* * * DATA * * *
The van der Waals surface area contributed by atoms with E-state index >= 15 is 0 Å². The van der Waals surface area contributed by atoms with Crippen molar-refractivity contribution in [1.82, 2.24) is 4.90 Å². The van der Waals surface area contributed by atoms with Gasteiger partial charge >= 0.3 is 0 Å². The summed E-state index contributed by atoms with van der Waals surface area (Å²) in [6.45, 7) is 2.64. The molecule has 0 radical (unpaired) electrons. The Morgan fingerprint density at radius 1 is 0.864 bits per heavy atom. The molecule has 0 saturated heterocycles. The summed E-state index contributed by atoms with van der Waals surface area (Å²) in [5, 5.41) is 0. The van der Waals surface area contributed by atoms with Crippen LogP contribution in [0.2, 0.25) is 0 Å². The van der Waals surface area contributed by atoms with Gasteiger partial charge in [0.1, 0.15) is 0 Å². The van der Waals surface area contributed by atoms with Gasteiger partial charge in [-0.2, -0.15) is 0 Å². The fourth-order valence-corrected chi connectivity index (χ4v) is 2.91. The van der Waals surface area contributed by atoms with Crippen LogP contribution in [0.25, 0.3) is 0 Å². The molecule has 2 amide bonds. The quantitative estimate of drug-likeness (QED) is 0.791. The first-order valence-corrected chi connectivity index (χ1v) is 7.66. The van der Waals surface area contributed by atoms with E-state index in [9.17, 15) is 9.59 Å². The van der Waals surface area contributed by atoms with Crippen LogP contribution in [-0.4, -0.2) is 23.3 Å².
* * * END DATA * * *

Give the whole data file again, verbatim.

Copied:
The van der Waals surface area contributed by atoms with E-state index >= 15 is 0 Å². The van der Waals surface area contributed by atoms with Crippen molar-refractivity contribution in [1.82, 2.24) is 4.90 Å². The van der Waals surface area contributed by atoms with Gasteiger partial charge >= 0.3 is 0 Å². The summed E-state index contributed by atoms with van der Waals surface area (Å²) in [6.45, 7) is 2.64. The molecule has 0 radical (unpaired) electrons. The Morgan fingerprint density at radius 1 is 0.864 bits per heavy atom. The molecule has 0 saturated heterocycles. The summed E-state index contributed by atoms with van der Waals surface area (Å²) in [5, 5.41) is 0. The van der Waals surface area contributed by atoms with Crippen LogP contribution in [0.2, 0.25) is 0 Å². The van der Waals surface area contributed by atoms with Gasteiger partial charge in [0.1, 0.15) is 0 Å². The van der Waals surface area contributed by atoms with Gasteiger partial charge in [-0.2, -0.15) is 0 Å². The fourth-order valence-corrected chi connectivity index (χ4v) is 2.91. The van der Waals surface area contributed by atoms with Crippen LogP contribution in [0.25, 0.3) is 0 Å². The molecule has 2 amide bonds. The quantitative estimate of drug-likeness (QED) is 0.791. The first-order valence-corrected chi connectivity index (χ1v) is 7.66. The van der Waals surface area contributed by atoms with E-state index in [9.17, 15) is 9.59 Å². The van der Waals surface area contributed by atoms with Crippen LogP contribution in [-0.4, -0.2) is 23.3 Å².